Most traditions that have been imported from the east place consciousness right at the heart of their sales pitch. Gurdjieff was particularly inclined to do this, with talk of higher levels of consciousness. Other traditions speak of cosmic consciousness and the like, and seekers in the West have swallowed these promises hook, line and sinker – which of course tends to imply that these people are dissatisfied with their current state of consciousness.
One of the most illuminating comments ever made about consciousness is that made by Deleuze as part of his commentary on Spinoza:
Consciousness is only a dream with one’s eyes open.
When we sleep we are typically either completely out of it (in deep dreamless sleep), or we are sucked into, and identify with, a world of our own creation called a dream. It is also important to note that during sleep we lose the sense of being a person with continuity of existence – our “self” disappears, indicating it is only a phantom associated with our everyday consciousness – a product of memory.
Our waking everyday consciousness creates a number of illusions according to Deleuze and Spinoza. The first is the illusion of being able to “do”. We are conscious of our desires, but wholly unconscious of the causes of those desires. And so we might believe that our one hour workout in the gym proves we can do, whereas it is simply the effect of unconscious causes – vanity, fear of poor health, addiction to the hormones given off during exertion. Just as in a dream where we passively accept whatever the brain conjures up, so the reality of our waking consciousness is that we manifest the effects of unknown causes. We are an effect and not a cause, and our everyday is the dream of a puppet being pushed and pulled around by unknown causes. Closely related to this is the illusion of free will. We believe we are a center of initiative, when in reality we are automatons wholly determined by environment and conditioning. Our waking experience is a dream, although of a different kind to the dreams we have when asleep. Our waking dream includes a level of continuity, with the illusion of a “self”, the illusion of control, and the illusion that we are a source of initiative.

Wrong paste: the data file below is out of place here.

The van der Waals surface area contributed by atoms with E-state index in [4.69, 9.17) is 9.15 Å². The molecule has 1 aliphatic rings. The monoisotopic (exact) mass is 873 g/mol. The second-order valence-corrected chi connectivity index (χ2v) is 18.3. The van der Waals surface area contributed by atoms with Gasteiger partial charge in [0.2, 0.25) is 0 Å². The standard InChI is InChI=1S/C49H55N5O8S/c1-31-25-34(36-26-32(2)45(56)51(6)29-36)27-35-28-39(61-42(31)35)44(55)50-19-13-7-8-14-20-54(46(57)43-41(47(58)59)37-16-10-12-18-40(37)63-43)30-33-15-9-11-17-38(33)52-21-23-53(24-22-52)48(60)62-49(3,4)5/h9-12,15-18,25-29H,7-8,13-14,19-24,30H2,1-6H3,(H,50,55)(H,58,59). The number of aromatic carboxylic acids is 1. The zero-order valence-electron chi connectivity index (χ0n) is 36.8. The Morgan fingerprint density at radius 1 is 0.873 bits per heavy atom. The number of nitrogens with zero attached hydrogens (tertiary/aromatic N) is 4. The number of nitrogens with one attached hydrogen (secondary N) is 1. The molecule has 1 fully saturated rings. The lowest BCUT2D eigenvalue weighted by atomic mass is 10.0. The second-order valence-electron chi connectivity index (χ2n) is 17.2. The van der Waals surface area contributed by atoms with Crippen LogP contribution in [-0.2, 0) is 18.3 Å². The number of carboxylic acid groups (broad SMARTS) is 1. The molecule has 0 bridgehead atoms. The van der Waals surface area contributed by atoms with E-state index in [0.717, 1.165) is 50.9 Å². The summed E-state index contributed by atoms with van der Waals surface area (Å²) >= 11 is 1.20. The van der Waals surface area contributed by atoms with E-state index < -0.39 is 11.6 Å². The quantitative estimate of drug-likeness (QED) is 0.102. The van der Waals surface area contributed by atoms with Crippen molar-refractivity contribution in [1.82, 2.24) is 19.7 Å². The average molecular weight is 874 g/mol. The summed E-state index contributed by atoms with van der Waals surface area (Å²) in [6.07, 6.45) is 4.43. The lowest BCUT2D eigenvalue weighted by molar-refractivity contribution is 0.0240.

So where exactly is this much talked about “consciousness”. It doesn’t exist. We are as much in a dream when awake, as when we are asleep. It is a dream of a different kind, but a dream all the same. In reality our waking dream is primarily concerned with survival. The needs of the body program this waking dream so we spend most of our time gathering resources, or finding a mate to produce the next generation. Our days are typically spent working, acquiring money, food and shelter, so that the body might thrive. This waking dream is a survival dream, and as Deleuze states so powerfully, it is a dream with eyes open.
The realization of our utter slavery to the waking survival dream can be a source of despair or delight. If our waking self feels cheated then this realization may lead to despair. If on the other hand we come to see that we cannot do, that we are programmed automata, then we can sit back and watch the show with some level of detachment. Row, row, row your boat gently down the stream …